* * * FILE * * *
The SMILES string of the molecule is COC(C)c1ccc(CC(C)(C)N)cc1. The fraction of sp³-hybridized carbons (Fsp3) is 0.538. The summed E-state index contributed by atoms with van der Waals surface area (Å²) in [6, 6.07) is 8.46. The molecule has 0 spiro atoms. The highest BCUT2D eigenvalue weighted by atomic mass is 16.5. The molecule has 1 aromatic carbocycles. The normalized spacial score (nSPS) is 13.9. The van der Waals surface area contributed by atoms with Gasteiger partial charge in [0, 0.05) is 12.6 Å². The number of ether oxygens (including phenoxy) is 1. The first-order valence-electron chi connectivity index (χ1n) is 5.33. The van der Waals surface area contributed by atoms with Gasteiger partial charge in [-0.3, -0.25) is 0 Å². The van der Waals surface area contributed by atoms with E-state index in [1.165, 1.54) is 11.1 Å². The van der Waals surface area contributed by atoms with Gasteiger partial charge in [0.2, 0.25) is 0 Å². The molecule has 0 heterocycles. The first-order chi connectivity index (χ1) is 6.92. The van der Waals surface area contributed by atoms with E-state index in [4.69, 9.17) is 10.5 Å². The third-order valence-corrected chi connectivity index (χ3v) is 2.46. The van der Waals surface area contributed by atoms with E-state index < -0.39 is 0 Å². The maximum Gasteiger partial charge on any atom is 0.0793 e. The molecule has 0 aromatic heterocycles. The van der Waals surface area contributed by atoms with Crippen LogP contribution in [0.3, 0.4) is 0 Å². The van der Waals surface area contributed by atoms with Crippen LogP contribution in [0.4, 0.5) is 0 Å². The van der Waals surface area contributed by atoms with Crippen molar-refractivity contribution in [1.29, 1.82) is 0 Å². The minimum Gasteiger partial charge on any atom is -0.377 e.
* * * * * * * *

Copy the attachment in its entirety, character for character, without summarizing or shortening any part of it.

The SMILES string of the molecule is COC(C)c1ccc(CC(C)(C)N)cc1. The fraction of sp³-hybridized carbons (Fsp3) is 0.538. The summed E-state index contributed by atoms with van der Waals surface area (Å²) in [6, 6.07) is 8.46. The molecule has 0 spiro atoms. The highest BCUT2D eigenvalue weighted by atomic mass is 16.5. The molecule has 1 aromatic carbocycles. The normalized spacial score (nSPS) is 13.9. The van der Waals surface area contributed by atoms with Gasteiger partial charge in [0, 0.05) is 12.6 Å². The number of ether oxygens (including phenoxy) is 1. The first-order valence-electron chi connectivity index (χ1n) is 5.33. The van der Waals surface area contributed by atoms with Gasteiger partial charge in [-0.3, -0.25) is 0 Å². The van der Waals surface area contributed by atoms with E-state index in [1.165, 1.54) is 11.1 Å². The van der Waals surface area contributed by atoms with Gasteiger partial charge in [0.2, 0.25) is 0 Å². The molecule has 0 heterocycles. The first-order chi connectivity index (χ1) is 6.92. The van der Waals surface area contributed by atoms with E-state index in [4.69, 9.17) is 10.5 Å². The third-order valence-corrected chi connectivity index (χ3v) is 2.46. The van der Waals surface area contributed by atoms with E-state index < -0.39 is 0 Å². The maximum Gasteiger partial charge on any atom is 0.0793 e. The molecule has 0 aromatic heterocycles. The van der Waals surface area contributed by atoms with Crippen LogP contribution in [0.3, 0.4) is 0 Å². The van der Waals surface area contributed by atoms with Crippen LogP contribution in [0.4, 0.5) is 0 Å². The van der Waals surface area contributed by atoms with Crippen molar-refractivity contribution in [1.29, 1.82) is 0 Å². The minimum Gasteiger partial charge on any atom is -0.377 e.